The heart, an organ weighing about three hundred grams, is supposed to `pump' some eight thousand liters of blood per day at rest and much more during activity,  without fatigue.  In terms of mechanical work this represents the lifting of approximately 100 pounds one mile high!  In terms of capillary flow,  the heart  is performing an even more prodigious task of `forcing' the blood with a viscosity five times greater than that of water through millions of capillaries with diameters often smaller than the red blood cells themselves! Clearly, such claims go beyond reason and imagination. Due to the complexity of the variables involved, it has been impossible to calculate the true peripheral resistance even of a single organ, let alone of the entire peripheral circulation.  Also, the concept of a centralized pressure source  (the heart) generating excessive pressure at its source, so that sufficient pressure remains at the remote capillaries, is not an elegant one.
Our understanding and therapy of the key areas of cardiovascular pathophysiology, such as septic shock, hypertension and myocardial ischemia are far from complete. The impact of spending billions of dollars on cardiovascular research using an erroneous premise is enormous. In relation to this, the efforts to construct a satisfactory artificial heart have yet to bear fruit. Within the confines of contemporary biological and medical thinking, the propulsive force of the blood remains a mystery. If the heart really does not furnish the blood with the total motive force, where is the source of the auxiliary force and what is its nature?  The answer to those questions will foster a new level of understanding of the phenomena of life in the biological sciences and enable physicians to rediscover the human being which, all too often, many feel they have lost.

Read more here

It's encouraging to see that the chasm between science and philosophy, or science and spirit, or even dare I say science and religion, is growing narrower, thanks to some of the free thinking minds of our day.  Neither dry, dusty books full of "facts",  nor the blind beliefs of good-hearted people who want nothing to do with science or nature because it's somehow not holy, will close the gap between these two streams (which are really one and the same).  A bridge has to be formed, and it seems to me this research on the heart is a wonderful start.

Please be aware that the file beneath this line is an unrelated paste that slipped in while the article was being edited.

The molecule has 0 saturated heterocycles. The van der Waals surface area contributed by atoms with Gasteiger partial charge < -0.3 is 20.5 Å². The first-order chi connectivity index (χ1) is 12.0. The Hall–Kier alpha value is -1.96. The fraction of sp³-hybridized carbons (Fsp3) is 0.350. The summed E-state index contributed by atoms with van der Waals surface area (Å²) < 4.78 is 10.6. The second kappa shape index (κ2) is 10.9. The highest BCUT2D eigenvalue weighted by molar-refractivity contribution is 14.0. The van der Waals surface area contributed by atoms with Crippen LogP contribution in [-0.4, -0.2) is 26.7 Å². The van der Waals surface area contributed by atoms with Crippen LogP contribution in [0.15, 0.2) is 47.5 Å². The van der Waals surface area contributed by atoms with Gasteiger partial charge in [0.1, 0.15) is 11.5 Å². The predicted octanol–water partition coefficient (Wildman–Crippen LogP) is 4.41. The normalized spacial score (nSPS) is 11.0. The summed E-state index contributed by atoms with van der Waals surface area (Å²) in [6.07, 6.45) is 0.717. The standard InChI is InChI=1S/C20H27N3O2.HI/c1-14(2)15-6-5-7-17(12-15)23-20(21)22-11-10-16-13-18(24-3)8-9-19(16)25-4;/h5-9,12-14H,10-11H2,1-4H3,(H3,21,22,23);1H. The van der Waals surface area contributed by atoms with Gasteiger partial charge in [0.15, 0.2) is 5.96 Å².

And by the way, the collage seen above is my interpretation of "The Inner Heart", and is now available in my Etsy shop - www.etsy.com/shop/onthewindart




Tuesday, August 12, 2014

August Flavors


I've done my share of complaining about August.  The heat, the drought, the seed ticks, the weeds, and, when I was a kid, the end of the summer and the start of school again.  Sometimes I wish August could be stricken from the calendar.  But August has its own magic.  There are hazy, soft mornings and deeply still afternoons with only the sound of whirring insects.  The light changes, the sun grows lower, the shadows longer, the nights cooler.  The court of High Summer is bowing to make way for mellower energies. Pods, seeds and grasses are ripening and the air takes on a distinctive August smell - goldenrod, walnut hulls and one hundred other scents mixed together, maybe dying beetles, who knows?


A slight but faintly pleasant melancholy settles over me on those days, because, although summer is dying, Autumn will soon bring its invigorating energy.

And for those dog day afternoons, there is sumac-ade to fortify the body and spirit.  We have two kinds of sumac growing on our property, maybe more, but I've found the winged sumac, with drooping clusters of purplish fruits, and the smooth sumac with upright, fire-engine red cones.  Making sumac tea is as easy as picking the clusters of berries when they're ripe (along about now) soaking them briefly in room temperature water and possibly squeezing a few times if you're in a hurry, straining, and drinking.  It has a very pleasant sour taste with fruity undertones.  The taste comes from a sticky resin on the outside of the seeds, so pick it on a dry day when rain hasn't washed the resin off.  Sumac-ade is very high in vitamin C and antioxidants.  Plus it's nice to lick your fingers after handling it and enjoy the sprightly sour flavor.